Cryptocurrency Mining Heads West


In recent months, a significant number of cryptocurrency experts and enthusiasts have been keeping a keen eye on what may happen after the sudden cessation of mining in China.

China’s communist government has for some time been showing signs that it may well ban cryptocurrency mining, so this year’s swoop by the authorities on some large mining entities within mainland China should perhaps have come as no surprise.

Chinese miners, aided by huge hardware resources, cheap and sometimes free electricity, and a will to dominate the production scale of cryptocurrency – and in particular Bitcoin – have been the largest group of miners in the world for some time until just two months ago, when many began offloading their equipment en masse. Ultimately, the government is larger than everyone in the People’s Republic.

It was always a possibility that this would happen. Everyone knows that China’s government is completely opposed to any form of self-empowering circumvention of the state’s methods of controlling the financial behavior of every citizen, and that eventually there would be action taken.

Now, there is a new dimension to cryptocurrency mining which is likely to keep the stability of peer-to-peer methodology, yet do so in the free world, where it is limitless and will never fall foul of the long arm of the government.

That new dimension is the State of Texas.

In the middle of rural Texas, a cryptocurrency mine is currently under construction and hundreds of very powerful machines are about to be housed in a 320-acre mining facility in Dickens county, where they will work day and night to solve a complex series of algorithms. If successful, the reward will be newly minted Bitcoins, currently worth about $44,000 each.

All the machines need to thrive are spaces to sit and electricity – lots of it and one of the advantages Chinese miners had which led to over 50% of all Bitcoin mining having taken place in China until recently is what could be perhaps termed ‘power arbitrage’. Quite simply, Chinese miners had a huge advantage over everyone else because they either did not pay for electricity at all, or received it for very low prices.

That simply is not the case in the free market nations, and therefore Chinese miners were able to profit massively by comparison, but using government-supplied power to mine Bitcoin is not something the Chinese Communist Party would take kindly to.

Texas’s power grid is deregulated, which means customers can choose between different power providers and providers are thus incentivized to provide low rates.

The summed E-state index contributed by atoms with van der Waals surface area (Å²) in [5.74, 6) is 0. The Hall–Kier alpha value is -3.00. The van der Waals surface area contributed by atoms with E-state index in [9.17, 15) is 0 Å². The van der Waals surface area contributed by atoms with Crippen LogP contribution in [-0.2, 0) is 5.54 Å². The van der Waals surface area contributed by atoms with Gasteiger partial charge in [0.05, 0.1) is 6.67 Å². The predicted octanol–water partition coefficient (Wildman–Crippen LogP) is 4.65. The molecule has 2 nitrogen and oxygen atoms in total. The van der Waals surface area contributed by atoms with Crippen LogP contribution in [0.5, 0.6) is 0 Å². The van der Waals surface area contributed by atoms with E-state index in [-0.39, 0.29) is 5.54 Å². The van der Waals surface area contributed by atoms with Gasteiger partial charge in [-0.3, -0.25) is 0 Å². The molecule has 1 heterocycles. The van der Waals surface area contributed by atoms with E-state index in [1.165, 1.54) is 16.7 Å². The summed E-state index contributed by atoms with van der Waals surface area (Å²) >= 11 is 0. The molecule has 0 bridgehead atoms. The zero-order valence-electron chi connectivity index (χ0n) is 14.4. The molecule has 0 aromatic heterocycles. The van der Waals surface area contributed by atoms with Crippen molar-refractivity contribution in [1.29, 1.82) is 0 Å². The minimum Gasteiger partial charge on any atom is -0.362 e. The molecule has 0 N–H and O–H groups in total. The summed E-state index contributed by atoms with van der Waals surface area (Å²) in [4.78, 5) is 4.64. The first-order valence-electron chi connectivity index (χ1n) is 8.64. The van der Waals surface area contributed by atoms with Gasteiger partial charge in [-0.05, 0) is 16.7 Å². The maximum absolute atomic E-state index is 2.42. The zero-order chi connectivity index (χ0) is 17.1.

Mining facilities can set up long-term contracts with power providers that allows them to purchase electricity at a fixed price for many years according to Jason Les, CEO of Riot Blockchain, a US-based cryptocurrency mining company which is publicly listed and whose shares have been doing very well lately.

Riot Blockchain recently acquired Whinstone US, the largest bitcoin mining facility in the US based in Rockdale, Texas, for $80 million. Whinstone says its facility can produce 500 bitcoin per month – worth a total of $22m at bitcoin’s current value.

Back in 2019, many thought leaders began to consider what could happen if China went ahead to ban Bitcoin mining, and a number of scenarios were considered likely. One of the main ones was that the network would temporarily lose over 75% of hashrate, because at that time, 75% of all mining pools were based in China. What this means, is that for that while fewer transactions would be carried out, and the rate of creating new Bitcoins would drop significantly. Once new rigs have been formed and implemented, network activity can return to normal.

That has hung over the heads of all Bitcoin participants since, because the combination of the majority of the mining coming from a country whose government strongly disapproves of the nature of free peer-to-peer decentralized finance is one that justifiably leads to these concerns.

The reality is that despite the bans which have happened this year, the hashrate is strong and the all those enormous rigs that have been disposed of having resulted in no change in the demand and value of Bitcoin really represents the ultimate stress test.

Of course, miners needed to find another solution, and it would have to be in the free market world, but the free market world charges for its power as power is provided by private companies.

This is resolved by a dynamic in Texas in which during periods when demand for electricity goes up, particularly in the summer months, Texas power companies will actually pay mining facilities to lower their energy usage.

Another important consideration is that, given Elon Musk’s infamous tweet earlier this year regarding the perceived damage to the environment caused by the power-hungry mining of Bitcoin, there is more sustainable, green energy in Texas than in China, which in the future would give no weight to claims like that.

For example, in Texas, wind and water power is utilized much more to generate electricity than it is in China, where most of the power comes from fossil fuel power stations.

Interestingly, as well as the Argo and Whinstone facilities, BIT Mining, a Chinese mining company, has invested $25 million to build a mine in Texas.

The reality is that if the whole cryptocurrency ecosystem is going to continue on its decentralized, democratic trajectory, and provide all areas of blockchain-related technology such as smart contracts, NFTs and neo-bank facilities, it has to be done using sustainable infrastructure which cannot simply be turned off by an illiberal government.

The move toward Texas, therefore, is one to be celebrated.